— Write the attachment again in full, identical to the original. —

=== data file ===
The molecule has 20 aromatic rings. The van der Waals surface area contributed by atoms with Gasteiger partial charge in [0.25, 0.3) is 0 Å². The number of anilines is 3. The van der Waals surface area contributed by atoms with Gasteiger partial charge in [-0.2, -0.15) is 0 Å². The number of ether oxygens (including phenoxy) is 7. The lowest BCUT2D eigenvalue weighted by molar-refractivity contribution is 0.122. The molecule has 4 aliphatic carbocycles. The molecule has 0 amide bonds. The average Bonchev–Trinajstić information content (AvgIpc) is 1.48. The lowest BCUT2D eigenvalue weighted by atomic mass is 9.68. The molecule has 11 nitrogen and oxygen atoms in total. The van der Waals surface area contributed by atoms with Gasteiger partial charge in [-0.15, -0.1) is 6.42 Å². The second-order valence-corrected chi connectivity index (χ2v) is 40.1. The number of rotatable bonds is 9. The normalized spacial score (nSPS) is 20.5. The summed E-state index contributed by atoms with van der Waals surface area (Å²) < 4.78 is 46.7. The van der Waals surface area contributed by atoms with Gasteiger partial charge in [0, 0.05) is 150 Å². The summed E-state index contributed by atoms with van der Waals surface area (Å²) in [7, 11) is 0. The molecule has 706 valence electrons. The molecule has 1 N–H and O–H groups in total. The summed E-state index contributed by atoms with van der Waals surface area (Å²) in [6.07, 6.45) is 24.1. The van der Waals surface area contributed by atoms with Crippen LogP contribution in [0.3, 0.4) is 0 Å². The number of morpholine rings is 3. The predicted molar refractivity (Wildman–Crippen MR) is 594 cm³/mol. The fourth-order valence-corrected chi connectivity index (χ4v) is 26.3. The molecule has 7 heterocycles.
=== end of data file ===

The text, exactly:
The molecule has 20 aromatic rings. The van der Waals surface area contributed by atoms with Gasteiger partial charge in [0.25, 0.3) is 0 Å². The number of anilines is 3. The van der Waals surface area contributed by atoms with Gasteiger partial charge in [-0.2, -0.15) is 0 Å². The number of ether oxygens (including phenoxy) is 7. The lowest BCUT2D eigenvalue weighted by molar-refractivity contribution is 0.122. The molecule has 4 aliphatic carbocycles. The molecule has 0 amide bonds. The average Bonchev–Trinajstić information content (AvgIpc) is 1.48. The lowest BCUT2D eigenvalue weighted by atomic mass is 9.68. The molecule has 11 nitrogen and oxygen atoms in total. The van der Waals surface area contributed by atoms with Gasteiger partial charge in [-0.15, -0.1) is 6.42 Å². The second-order valence-corrected chi connectivity index (χ2v) is 40.1. The number of rotatable bonds is 9. The normalized spacial score (nSPS) is 20.5. The summed E-state index contributed by atoms with van der Waals surface area (Å²) < 4.78 is 46.7. The van der Waals surface area contributed by atoms with Gasteiger partial charge in [0, 0.05) is 150 Å². The summed E-state index contributed by atoms with van der Waals surface area (Å²) in [7, 11) is 0. The molecule has 706 valence electrons. The molecule has 1 N–H and O–H groups in total. The summed E-state index contributed by atoms with van der Waals surface area (Å²) in [6.07, 6.45) is 24.1. The van der Waals surface area contributed by atoms with Crippen LogP contribution in [0.3, 0.4) is 0 Å². The number of morpholine rings is 3. The predicted molar refractivity (Wildman–Crippen MR) is 594 cm³/mol. The fourth-order valence-corrected chi connectivity index (χ4v) is 26.3. The molecule has 7 heterocycles.